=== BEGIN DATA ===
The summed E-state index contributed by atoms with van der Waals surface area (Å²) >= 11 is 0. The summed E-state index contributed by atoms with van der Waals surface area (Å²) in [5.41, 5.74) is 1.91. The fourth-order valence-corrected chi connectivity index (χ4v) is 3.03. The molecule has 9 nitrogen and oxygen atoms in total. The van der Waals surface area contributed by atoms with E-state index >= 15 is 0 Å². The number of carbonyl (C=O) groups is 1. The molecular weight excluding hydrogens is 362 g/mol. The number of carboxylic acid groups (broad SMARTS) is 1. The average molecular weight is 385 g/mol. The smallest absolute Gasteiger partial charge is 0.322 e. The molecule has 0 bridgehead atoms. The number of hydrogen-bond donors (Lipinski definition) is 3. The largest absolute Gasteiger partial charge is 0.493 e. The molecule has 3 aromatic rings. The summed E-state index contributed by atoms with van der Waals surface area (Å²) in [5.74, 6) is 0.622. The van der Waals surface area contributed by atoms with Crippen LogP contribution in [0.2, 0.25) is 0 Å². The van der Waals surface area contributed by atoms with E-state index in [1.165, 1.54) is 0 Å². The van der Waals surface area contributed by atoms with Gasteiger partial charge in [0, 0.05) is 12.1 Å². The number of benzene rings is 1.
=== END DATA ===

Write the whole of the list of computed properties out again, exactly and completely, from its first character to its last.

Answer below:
The summed E-state index contributed by atoms with van der Waals surface area (Å²) >= 11 is 0. The summed E-state index contributed by atoms with van der Waals surface area (Å²) in [5.41, 5.74) is 1.91. The fourth-order valence-corrected chi connectivity index (χ4v) is 3.03. The molecule has 9 nitrogen and oxygen atoms in total. The van der Waals surface area contributed by atoms with E-state index >= 15 is 0 Å². The number of carbonyl (C=O) groups is 1. The molecular weight excluding hydrogens is 362 g/mol. The number of carboxylic acid groups (broad SMARTS) is 1. The average molecular weight is 385 g/mol. The smallest absolute Gasteiger partial charge is 0.322 e. The molecule has 0 bridgehead atoms. The number of hydrogen-bond donors (Lipinski definition) is 3. The largest absolute Gasteiger partial charge is 0.493 e. The molecule has 3 aromatic rings. The summed E-state index contributed by atoms with van der Waals surface area (Å²) in [5.74, 6) is 0.622. The van der Waals surface area contributed by atoms with Crippen LogP contribution in [0.2, 0.25) is 0 Å². The van der Waals surface area contributed by atoms with E-state index in [1.165, 1.54) is 0 Å². The van der Waals surface area contributed by atoms with Gasteiger partial charge in [0, 0.05) is 12.1 Å². The number of benzene rings is 1.